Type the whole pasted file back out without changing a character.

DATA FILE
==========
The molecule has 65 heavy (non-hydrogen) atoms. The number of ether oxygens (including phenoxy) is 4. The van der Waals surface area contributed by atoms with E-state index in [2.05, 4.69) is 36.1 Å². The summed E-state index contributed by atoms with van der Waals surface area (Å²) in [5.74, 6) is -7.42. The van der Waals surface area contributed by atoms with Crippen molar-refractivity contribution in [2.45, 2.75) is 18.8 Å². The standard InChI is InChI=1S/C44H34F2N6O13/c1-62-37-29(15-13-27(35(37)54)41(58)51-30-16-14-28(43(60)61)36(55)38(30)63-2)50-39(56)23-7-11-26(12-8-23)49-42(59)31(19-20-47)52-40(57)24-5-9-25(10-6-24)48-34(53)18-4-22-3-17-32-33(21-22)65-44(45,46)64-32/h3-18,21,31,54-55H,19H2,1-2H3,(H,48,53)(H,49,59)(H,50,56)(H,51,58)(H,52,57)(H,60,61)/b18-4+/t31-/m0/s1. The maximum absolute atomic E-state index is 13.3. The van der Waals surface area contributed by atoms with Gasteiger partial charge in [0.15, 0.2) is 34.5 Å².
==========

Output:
The molecule has 65 heavy (non-hydrogen) atoms. The number of ether oxygens (including phenoxy) is 4. The van der Waals surface area contributed by atoms with E-state index in [2.05, 4.69) is 36.1 Å². The summed E-state index contributed by atoms with van der Waals surface area (Å²) in [5.74, 6) is -7.42. The van der Waals surface area contributed by atoms with Crippen molar-refractivity contribution in [2.45, 2.75) is 18.8 Å². The standard InChI is InChI=1S/C44H34F2N6O13/c1-62-37-29(15-13-27(35(37)54)41(58)51-30-16-14-28(43(60)61)36(55)38(30)63-2)50-39(56)23-7-11-26(12-8-23)49-42(59)31(19-20-47)52-40(57)24-5-9-25(10-6-24)48-34(53)18-4-22-3-17-32-33(21-22)65-44(45,46)64-32/h3-18,21,31,54-55H,19H2,1-2H3,(H,48,53)(H,49,59)(H,50,56)(H,51,58)(H,52,57)(H,60,61)/b18-4+/t31-/m0/s1. The maximum absolute atomic E-state index is 13.3. The van der Waals surface area contributed by atoms with Gasteiger partial charge in [0.15, 0.2) is 34.5 Å².